By John Kachembere
MORE than 50 people applied for the job to head the Special Economic Zones Authority (SEZA), which was on the market for a chief executive officer.
SEZA’s chairman, Gideon Gono , said his organisation had been overwhelmed with the applications from across the world.
“A total of 54 applicants responded and we carried out interviews over a two-day period on 27 and 28 September and came up with a unanimous decision regarding who to recommend to the appointing authorities as the inaugural SEZA chief executive officer in terms of Section 22 of our Act,” he said.
“On 5 October, we wrote to the Minister (of Macro-Economic Planning and Investment Promotion) with our recommendations. We hope to receive feedback by mid to end of October so that the candidate can assume full time occupation of the authority and take over the day-to-day running of the show from the chairman and also lighten the burden of my board members,” Gono said.
Zimbabwe promulgated the Special Economic Zones (SEZ) Act into law in October last year to attract foreign direct investment (FDI), generate employment and promote exports.
SEZs were first introduced successfully in the People’s Republic of China under Deng Xiaoping in the early 1990s as part and parcel of its “open the door, change the system” policy.
A number of countries were inspired by the Chinese and followed suit, including many African countries such as Ethiopia, Madagascar, Lesotho, Nigeria, Senegal, Ghana and Mauritius.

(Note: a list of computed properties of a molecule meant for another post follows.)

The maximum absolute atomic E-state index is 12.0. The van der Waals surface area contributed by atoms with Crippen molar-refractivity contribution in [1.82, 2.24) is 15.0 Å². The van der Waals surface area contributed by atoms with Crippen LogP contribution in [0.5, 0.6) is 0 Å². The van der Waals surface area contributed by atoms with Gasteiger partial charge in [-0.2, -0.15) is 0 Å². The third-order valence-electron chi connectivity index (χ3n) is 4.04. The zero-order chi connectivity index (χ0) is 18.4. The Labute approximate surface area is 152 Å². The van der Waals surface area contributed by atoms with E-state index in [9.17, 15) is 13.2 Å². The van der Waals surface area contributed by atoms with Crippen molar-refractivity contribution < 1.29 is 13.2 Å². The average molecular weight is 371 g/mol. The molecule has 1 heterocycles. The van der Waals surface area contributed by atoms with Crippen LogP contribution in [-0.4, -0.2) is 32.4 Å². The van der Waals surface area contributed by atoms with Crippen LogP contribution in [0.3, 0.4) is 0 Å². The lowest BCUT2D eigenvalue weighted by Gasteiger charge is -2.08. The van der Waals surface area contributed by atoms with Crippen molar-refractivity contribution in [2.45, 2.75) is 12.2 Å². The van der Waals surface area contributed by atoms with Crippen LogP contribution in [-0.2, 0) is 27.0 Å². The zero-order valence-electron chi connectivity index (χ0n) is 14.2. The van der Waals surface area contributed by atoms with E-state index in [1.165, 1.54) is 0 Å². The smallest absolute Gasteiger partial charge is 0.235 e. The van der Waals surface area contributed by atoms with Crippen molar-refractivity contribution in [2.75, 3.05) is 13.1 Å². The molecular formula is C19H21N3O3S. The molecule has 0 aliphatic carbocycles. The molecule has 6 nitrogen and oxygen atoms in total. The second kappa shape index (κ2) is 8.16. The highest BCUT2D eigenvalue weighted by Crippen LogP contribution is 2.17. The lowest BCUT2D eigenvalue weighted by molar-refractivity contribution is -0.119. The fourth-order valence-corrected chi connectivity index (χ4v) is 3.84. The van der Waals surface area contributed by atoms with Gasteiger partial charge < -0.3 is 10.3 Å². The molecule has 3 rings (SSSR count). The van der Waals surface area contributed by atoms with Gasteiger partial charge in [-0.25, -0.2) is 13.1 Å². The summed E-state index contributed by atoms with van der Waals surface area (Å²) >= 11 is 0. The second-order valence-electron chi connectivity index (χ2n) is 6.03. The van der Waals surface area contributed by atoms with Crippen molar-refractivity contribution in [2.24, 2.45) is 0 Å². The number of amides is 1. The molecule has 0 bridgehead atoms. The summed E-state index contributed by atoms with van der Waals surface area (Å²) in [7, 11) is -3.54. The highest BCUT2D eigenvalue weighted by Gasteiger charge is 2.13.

In many of these African countries, however, SEZs have resulted in the creation of “enclaves” with weak linkages to the rest of the national, regional and global economies, thereby limiting their macro-economic and developmental impacts.
Economist Prosper Chitambara said the failure of SEZs in other countries should not deter the country, but rather provide useful lessons for the southern African nation.
“For SEZs to be a success in Zimbabwe, there are a number of key success factors that will need to be addressed. First and foremost, the success of SEZs is a function of how competitive and strong the domestic economy is,” he said.
International evidence has shown that SEZs are hindered by the same problems affecting the rest of the economy, such as inadequate infrastructure and institutional weaknesses, among others, he said.
“In other words, the success of SEZs does not just depend on the incentives offered in the zone, but more importantly on the economy-wide conditions prevailing in the country. In particular, the policy and institutional environment are very important,” Chitambara added.
He noted that the more business-friendly and competitive the environment, the greater the potential SEZs have to stimulate economic activity both within and outside the zones.
“Currently, the investment climate in the country remains highly problematic with both foreign and domestic investment remaining largely subdued. This represents a big threat to the success of SEZs,” he said. The Financial Gazette